HEAT VISION

What Do You Need to Be a Wizard in the Movies?

Harry Potter and The House with a Clock in its Walls - H Split 2018
Storyteller Distribution; Photofest
'Harry Potter,' 'House With a Clock in Its Walls' and 'Lord of the Rings' all have unique sets of rules.

Warlock, wizard, witch, even Jedi — whatever you want to call them, they are individuals with abilities that go far beyond anything possessed by us ordinary people. No two stories about magical powers treat them quite the same way — their strengths and limitations, the mechanisms through which they work, and importantly, who gets to have them.

Magical powers are rarely ever normalized. That is, stories featuring magic usually depict situations where only some people possess such powers, with the rest of civilization either being entirely oblivious to the very existence of magic or highly suspicious of it. The protagonists of many such tales, from Harry Potter to Rey in Star Wars to The House With a Clock's Lewis (Owen Vaccaro), are actually among these uninitiated masses until some turn of fate not only clues them in on the existence of magic, but their own magical abilities, which are often deemed exceptional.

So, who gets to be magical? Do you have to be born special or is the practice of magic a skill anyone can learn? The question of nature vs. nurture is one that transcends a wide range of disciplines. It’s a fundamental question underlying scientific inquiries into everything from how mental illnesses develop to the division of labor in worker honey bees.

But magic doesn’t exist in reality, so when it comes to who has the ability to do magic and why, creators don’t have to speculate about the unseen forces at work in the real world — they get to decide. And looking at the choices they make can often tell you a good deal about the story they are telling, because the answer they choose regarding nature vs. nurture with magic often echoes thematically throughout the film. Let’s look at a few examples.

On the extreme end of the “nature” side of things is Lord of the Rings. In both Tolkien’s novels and Peter Jackson’s films, those capable of doing magic such as Gandalf the Grey (Ian McKellen) are entirely separate sort of being. Wizards aren’t a subset of human, but an entirely separate category. Lord of the Rings is, overall, a tale in which lineage is key. The sort of story to include appendices including royal lineages and family trees, not just for the purpose of world building but because parentage and ancestry are hugely important. Characters’ fates are heavily influenced by personality traits often connected to their family backgrounds and general heritage. While Frodo Baggins (Elijah Wood) shows an adventurous streak unusual for a Hobbit, he clearly inherited it from his equally strange uncle Bilbo.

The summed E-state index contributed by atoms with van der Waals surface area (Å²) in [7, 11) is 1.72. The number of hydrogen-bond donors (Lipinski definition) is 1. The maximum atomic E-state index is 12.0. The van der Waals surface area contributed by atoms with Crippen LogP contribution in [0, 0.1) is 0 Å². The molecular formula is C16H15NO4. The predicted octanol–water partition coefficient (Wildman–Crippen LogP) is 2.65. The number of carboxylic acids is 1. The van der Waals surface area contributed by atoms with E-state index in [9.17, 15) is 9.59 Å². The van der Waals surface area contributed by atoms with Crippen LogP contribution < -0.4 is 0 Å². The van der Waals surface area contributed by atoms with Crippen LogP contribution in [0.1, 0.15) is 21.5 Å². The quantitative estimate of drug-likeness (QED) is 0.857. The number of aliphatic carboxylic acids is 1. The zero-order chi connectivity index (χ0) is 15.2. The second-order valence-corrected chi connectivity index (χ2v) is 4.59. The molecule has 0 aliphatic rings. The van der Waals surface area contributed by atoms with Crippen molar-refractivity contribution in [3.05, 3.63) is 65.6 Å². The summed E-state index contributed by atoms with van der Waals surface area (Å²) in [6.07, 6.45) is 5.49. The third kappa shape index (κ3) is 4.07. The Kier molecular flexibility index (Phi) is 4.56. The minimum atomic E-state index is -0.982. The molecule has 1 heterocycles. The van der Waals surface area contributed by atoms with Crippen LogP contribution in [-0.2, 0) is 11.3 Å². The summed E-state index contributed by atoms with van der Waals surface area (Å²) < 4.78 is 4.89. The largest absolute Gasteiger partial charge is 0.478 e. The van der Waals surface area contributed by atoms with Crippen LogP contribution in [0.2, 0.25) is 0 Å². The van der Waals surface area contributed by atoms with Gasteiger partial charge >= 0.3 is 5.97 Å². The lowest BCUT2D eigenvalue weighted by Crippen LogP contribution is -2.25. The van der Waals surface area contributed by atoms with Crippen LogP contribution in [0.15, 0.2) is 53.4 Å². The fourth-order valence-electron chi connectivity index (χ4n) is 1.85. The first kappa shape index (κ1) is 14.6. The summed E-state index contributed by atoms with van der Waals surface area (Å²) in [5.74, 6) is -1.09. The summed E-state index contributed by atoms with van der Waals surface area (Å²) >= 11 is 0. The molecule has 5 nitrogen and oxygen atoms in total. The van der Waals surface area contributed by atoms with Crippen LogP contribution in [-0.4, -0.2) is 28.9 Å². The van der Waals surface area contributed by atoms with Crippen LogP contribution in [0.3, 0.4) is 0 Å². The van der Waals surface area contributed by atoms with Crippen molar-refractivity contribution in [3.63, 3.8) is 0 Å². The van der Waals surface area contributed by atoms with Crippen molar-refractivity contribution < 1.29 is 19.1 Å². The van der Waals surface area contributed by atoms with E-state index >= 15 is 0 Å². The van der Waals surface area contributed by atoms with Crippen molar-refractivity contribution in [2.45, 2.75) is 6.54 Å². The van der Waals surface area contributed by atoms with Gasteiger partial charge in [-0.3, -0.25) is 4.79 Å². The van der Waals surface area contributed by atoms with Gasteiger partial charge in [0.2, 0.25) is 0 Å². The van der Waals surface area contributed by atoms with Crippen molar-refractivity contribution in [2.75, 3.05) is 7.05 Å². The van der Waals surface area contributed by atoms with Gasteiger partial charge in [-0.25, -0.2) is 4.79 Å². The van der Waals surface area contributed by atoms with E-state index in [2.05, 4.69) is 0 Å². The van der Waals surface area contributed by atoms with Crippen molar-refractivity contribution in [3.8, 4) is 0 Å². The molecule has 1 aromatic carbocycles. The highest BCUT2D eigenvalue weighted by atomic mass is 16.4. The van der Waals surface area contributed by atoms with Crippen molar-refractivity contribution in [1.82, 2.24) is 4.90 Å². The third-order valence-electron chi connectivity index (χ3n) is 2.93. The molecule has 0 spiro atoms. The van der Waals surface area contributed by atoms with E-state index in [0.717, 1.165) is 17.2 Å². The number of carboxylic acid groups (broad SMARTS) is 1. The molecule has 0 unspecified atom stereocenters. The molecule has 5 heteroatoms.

Harry Potter, meanwhile, is more in the middle, though it still leans more heavily on “nature.” While wizards are human beings and magical powers sometimes randomly manifest in “Muggle-borns” — much like random mutations in genetic code — magical ability is regarded as generally heritable, with magical parents producing magical children with only very rare exceptions.

While controlling these abilities requires disciplined study — thus the existence of Hogwarts — not all wizards and witches are depicted as possessing equal magical potential. The series suggests that Albus Dumbledore is not merely the most accomplished wizard of an age not just because he worked incredibly hard, but because he was simply born powerful.

Heritability and even the heritability of magic specifically also feature prominently in Harry Potter. Harry’s relationship with his parents and the “gifts” they bestowed upon him are fundamentally important throughout the entire series — a connection which is based almost exclusively in nature as opposed to nurture considering they died when he was too young to remember them, and then raised by an aunt and uncle who hated them. Even the origins of this hatred can be traced back to magic being tied to nature (innate, born talent) as opposed to nurture (learnable skill): lingering jealousy felt by his aunt Petunia over the fact that his mother Lily was born magical while she wasn’t.

The House With a Clock In Its Walls takes a very different attitude, wholeheartedly in the “nurture” camp — a decidedly unusual attitude. Even narratives depicting worlds in which magic is perceived as more of a learned skill than inborn talent often ultimately prove that belief misconception, such as the BBC series Merlin, where the entire premise is that Merlin is born with innate magical ability even though nobody thinks such a thing is possible (and practicing magic is illegal, because of course the stakes need to be high).

In contrast, when Lewis asks in The House With a Clock In Its Walls if one needs special qualifications to be a warlock, his uncle Jonathan (Jack Black) quickly sets him straight. “No, anyone can learn,” he insists, “if they study and practice hard enough.” And the film gives the viewer no reason to doubt this. In this case, the question of who gets to have magic has a very simple answer: everyone. 

LATEST NEWS